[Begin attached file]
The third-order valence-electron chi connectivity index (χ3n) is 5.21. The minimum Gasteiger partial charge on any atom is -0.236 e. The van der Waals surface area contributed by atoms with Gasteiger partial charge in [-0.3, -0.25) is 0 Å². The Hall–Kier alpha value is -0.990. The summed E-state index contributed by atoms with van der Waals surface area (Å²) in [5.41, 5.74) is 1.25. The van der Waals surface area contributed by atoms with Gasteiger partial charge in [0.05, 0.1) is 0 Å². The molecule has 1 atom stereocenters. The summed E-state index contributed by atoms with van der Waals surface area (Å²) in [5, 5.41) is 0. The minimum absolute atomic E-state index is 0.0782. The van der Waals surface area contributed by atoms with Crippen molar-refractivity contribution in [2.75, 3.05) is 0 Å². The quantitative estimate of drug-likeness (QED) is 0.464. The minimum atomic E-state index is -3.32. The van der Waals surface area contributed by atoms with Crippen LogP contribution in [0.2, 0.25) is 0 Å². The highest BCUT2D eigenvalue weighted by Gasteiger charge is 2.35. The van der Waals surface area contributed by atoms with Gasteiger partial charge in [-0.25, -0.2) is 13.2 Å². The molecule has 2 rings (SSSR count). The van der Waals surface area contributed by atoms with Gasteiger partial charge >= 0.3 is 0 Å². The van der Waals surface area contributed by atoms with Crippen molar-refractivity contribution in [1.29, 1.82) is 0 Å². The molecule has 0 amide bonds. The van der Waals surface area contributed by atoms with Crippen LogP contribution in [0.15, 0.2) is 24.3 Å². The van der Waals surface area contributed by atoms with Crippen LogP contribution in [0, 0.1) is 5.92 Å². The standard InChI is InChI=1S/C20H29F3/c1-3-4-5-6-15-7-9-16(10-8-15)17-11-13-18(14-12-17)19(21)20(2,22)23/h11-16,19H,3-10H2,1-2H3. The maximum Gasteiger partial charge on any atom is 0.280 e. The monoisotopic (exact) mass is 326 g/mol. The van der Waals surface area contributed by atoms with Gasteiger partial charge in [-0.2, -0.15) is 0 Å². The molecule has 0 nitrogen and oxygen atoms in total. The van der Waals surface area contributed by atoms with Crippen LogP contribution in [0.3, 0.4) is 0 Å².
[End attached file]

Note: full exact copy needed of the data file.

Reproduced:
The third-order valence-electron chi connectivity index (χ3n) is 5.21. The minimum Gasteiger partial charge on any atom is -0.236 e. The van der Waals surface area contributed by atoms with Gasteiger partial charge in [-0.3, -0.25) is 0 Å². The Hall–Kier alpha value is -0.990. The summed E-state index contributed by atoms with van der Waals surface area (Å²) in [5.41, 5.74) is 1.25. The van der Waals surface area contributed by atoms with Gasteiger partial charge in [0.05, 0.1) is 0 Å². The molecule has 1 atom stereocenters. The summed E-state index contributed by atoms with van der Waals surface area (Å²) in [5, 5.41) is 0. The minimum absolute atomic E-state index is 0.0782. The van der Waals surface area contributed by atoms with Crippen molar-refractivity contribution in [2.75, 3.05) is 0 Å². The quantitative estimate of drug-likeness (QED) is 0.464. The minimum atomic E-state index is -3.32. The van der Waals surface area contributed by atoms with Crippen LogP contribution in [0.2, 0.25) is 0 Å². The highest BCUT2D eigenvalue weighted by Gasteiger charge is 2.35. The van der Waals surface area contributed by atoms with Gasteiger partial charge in [-0.25, -0.2) is 13.2 Å². The molecule has 2 rings (SSSR count). The van der Waals surface area contributed by atoms with Gasteiger partial charge >= 0.3 is 0 Å². The van der Waals surface area contributed by atoms with Crippen molar-refractivity contribution in [1.29, 1.82) is 0 Å². The molecule has 0 amide bonds. The van der Waals surface area contributed by atoms with Crippen LogP contribution in [0.15, 0.2) is 24.3 Å². The van der Waals surface area contributed by atoms with Crippen LogP contribution in [0, 0.1) is 5.92 Å². The standard InChI is InChI=1S/C20H29F3/c1-3-4-5-6-15-7-9-16(10-8-15)17-11-13-18(14-12-17)19(21)20(2,22)23/h11-16,19H,3-10H2,1-2H3. The maximum Gasteiger partial charge on any atom is 0.280 e. The monoisotopic (exact) mass is 326 g/mol. The van der Waals surface area contributed by atoms with Gasteiger partial charge in [-0.2, -0.15) is 0 Å². The molecule has 0 nitrogen and oxygen atoms in total. The van der Waals surface area contributed by atoms with Crippen LogP contribution in [0.3, 0.4) is 0 Å².